Browse By

Contraception and Insurance and Race and Military Recruiters and Campuses and Lunch Counters

As you’re probably aware, the Supreme Court has ruled that some American corporations are free to deny insurance coverage of contraceptive costs to their employees on religious grounds. Think about your opinion regarding this issue.

As you might also be aware, the Supreme Court has also ruled that American colleges and universities must accept military recruiters on their grounds despite religious or philosophical objections. Think about your opinion regarding this issue.

As you’re almost surely aware, the Supreme Court long ago ruled that American restaurants are not free to turn away customers on the basis of the customers’ race. Think about your opinion regarding this issue.

In what ways are these cases similar and different? In what ways are your opinions of these cases similar and different?

I’ve been mulling over this myself but have found it difficult to settle on a firm conclusion. I’d like to know what you think.

3 thoughts on “Contraception and Insurance and Race and Military Recruiters and Campuses and Lunch Counters”

  1. J Clifford says:

    One important distinction for the second instance is the context of the Constitution explicitly prohibiting the forced boarding of soldiers. I would have thought that the Supreme Court would have taken that into account, in combination with the Constitution’s guarantee to freedom of assembly, to forbid the forced intrusion of soldiers into non-military organizations.

    1. Dave says:

      J, the decision only applies to schools who take money from FedGov. No school is actually forced to accept military recruiters on their property if they keep themselves off the gravy train. Colleges and Universities probably should weigh the consequences if they want to partake of FedGov’s lucre, as it seems that strings are always attached.

  2. Charles Manning says:

    On at least two of these issues, my basic approach is to consider the harm versus the benefit of the particular policy. On the decision the other day about the ACA mandate that contraceptives be made available free to employees of certain employers who object to some methods of contraception on religious grounds: keeping employees from obtain the contraceptives objected to increases the burden on society resulting from the pregnancies that will occur that wouldn’t have occurred if the ACA provision had been ruled constitutional. Maternity is a major medical, and costly, event. The employees, and their unwanted children, will suffer more health costs, and the rest of us will incur higher insurance bills under the ACA because of that. I think employers should be able to block the contraceptives as long as they pay for the cost to society. I’ve never heard this argument in the media, and I’m not aware that it was broached in the Supreme Court decision. Unless the religiously motivated employers share the cost, I think it’s unfair to the rest of us to have to bear it.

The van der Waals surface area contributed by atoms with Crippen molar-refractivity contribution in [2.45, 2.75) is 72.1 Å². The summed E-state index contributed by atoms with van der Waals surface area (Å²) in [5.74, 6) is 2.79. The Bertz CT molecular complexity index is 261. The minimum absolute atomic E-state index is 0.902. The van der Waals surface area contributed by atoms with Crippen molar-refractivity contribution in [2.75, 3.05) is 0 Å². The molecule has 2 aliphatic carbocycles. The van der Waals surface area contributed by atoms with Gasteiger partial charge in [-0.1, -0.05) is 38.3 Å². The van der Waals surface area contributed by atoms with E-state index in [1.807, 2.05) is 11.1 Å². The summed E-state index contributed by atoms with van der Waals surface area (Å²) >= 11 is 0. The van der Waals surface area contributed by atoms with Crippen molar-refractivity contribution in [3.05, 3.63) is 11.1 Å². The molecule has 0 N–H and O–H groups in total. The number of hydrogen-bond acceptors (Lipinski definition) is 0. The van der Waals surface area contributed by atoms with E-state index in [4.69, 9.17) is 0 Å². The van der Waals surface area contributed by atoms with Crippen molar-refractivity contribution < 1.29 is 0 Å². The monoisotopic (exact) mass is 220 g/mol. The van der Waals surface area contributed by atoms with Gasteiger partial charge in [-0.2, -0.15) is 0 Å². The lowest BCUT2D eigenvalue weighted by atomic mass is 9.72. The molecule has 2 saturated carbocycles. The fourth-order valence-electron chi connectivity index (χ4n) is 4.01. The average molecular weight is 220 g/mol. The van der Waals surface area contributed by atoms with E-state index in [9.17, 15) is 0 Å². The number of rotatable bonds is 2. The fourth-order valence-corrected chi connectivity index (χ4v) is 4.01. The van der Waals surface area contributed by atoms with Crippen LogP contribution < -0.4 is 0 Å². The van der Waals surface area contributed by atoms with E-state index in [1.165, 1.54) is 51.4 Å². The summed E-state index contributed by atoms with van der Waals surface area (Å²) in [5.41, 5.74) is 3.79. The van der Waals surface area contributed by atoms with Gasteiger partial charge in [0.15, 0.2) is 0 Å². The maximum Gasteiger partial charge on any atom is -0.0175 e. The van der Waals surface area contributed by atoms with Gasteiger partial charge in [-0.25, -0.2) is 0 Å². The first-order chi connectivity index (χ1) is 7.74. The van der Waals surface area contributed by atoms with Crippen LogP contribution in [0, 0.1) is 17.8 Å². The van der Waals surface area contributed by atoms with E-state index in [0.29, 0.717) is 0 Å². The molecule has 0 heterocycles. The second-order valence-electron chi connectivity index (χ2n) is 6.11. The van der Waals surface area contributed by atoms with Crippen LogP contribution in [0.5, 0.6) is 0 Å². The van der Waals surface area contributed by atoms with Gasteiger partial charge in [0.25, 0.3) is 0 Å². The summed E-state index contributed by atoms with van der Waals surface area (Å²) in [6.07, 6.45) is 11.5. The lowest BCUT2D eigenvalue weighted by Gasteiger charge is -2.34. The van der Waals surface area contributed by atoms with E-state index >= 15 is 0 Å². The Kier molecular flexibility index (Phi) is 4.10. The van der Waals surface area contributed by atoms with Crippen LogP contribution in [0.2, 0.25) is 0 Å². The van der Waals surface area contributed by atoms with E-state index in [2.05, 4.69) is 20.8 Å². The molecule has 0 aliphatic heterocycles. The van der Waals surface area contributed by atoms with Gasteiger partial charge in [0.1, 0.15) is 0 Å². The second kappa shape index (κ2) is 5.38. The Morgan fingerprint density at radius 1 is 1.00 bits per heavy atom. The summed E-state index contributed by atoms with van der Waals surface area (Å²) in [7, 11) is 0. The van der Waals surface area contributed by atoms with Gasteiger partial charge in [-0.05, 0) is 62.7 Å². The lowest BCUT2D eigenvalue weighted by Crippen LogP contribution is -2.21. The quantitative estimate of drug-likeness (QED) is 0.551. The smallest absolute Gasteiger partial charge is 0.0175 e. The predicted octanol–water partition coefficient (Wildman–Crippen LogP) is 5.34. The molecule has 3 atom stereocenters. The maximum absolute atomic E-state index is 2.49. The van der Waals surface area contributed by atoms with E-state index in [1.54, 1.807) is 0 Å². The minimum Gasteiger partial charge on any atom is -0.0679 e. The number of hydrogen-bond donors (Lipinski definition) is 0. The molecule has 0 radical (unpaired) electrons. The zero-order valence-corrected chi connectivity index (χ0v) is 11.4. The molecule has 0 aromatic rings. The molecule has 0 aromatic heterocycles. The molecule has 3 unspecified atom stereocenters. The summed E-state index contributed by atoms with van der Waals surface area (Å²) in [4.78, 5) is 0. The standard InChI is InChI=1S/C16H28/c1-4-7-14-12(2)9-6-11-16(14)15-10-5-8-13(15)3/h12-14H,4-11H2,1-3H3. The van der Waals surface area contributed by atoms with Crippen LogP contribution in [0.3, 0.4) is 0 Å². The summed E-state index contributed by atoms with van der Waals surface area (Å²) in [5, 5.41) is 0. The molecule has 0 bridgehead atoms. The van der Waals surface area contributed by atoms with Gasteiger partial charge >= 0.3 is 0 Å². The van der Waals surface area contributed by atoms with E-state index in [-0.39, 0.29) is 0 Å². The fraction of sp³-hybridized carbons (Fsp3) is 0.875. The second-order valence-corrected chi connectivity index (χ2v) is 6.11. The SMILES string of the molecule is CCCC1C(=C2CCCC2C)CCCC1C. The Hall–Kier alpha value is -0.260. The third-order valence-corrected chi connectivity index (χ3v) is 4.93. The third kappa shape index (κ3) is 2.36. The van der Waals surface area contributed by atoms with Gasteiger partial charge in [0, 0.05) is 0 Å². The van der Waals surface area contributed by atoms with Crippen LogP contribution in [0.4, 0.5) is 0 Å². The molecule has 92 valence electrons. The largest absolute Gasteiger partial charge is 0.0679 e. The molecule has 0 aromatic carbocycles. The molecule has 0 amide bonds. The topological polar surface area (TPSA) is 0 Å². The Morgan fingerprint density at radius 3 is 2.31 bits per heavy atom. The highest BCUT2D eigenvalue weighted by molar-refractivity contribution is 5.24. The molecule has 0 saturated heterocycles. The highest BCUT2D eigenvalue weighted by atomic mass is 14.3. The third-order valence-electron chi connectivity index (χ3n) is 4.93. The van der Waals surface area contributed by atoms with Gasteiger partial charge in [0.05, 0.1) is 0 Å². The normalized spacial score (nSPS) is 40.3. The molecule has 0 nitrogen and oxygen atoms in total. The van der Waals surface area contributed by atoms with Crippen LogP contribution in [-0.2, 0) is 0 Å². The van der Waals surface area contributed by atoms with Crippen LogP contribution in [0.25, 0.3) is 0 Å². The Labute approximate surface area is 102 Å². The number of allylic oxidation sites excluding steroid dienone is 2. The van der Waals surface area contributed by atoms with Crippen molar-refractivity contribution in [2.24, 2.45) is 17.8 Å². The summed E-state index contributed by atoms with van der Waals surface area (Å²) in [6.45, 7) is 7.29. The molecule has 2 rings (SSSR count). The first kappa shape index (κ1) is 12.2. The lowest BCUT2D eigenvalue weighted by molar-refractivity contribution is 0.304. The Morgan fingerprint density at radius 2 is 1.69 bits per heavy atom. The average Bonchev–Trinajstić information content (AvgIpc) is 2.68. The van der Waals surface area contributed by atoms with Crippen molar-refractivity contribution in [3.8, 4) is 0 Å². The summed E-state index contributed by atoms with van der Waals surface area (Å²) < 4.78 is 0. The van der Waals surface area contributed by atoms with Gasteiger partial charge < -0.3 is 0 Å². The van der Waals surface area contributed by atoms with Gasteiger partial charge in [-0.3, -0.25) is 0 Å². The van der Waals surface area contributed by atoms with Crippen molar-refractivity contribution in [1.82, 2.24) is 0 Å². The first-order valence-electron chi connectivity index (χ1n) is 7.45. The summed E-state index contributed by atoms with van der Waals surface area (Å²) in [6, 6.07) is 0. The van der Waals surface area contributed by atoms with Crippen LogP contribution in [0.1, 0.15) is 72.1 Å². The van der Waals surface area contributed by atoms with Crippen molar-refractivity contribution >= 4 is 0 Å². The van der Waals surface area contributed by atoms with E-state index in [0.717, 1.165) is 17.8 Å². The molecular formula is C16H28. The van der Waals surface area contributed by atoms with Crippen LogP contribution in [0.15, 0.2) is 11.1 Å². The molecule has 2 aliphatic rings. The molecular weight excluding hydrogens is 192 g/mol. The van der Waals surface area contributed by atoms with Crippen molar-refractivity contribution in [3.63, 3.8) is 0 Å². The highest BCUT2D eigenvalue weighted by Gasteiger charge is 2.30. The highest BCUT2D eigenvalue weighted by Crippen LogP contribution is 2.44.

I also see no reason military recruitment should be allowed if the persons controlling activities on college campuses object to it on religious grounds. It’s akin to conscientious objection to the draft. But the harm versus benefit analysis isn’t clear in this issue.

    Certainly discrimination against potential customers of public businesses on racial grounds related to religion can’t be tolerated. But I don’t think private citizens who want to racially discriminate on religious grounds should be forbidden to do so as long as this doesn’t harm the groups discriminated against.

Leave a Reply

Your email address will not be published. Required fields are marked *

Psst... what kind of person doesn't support pacifism?

Fight the Republican beast!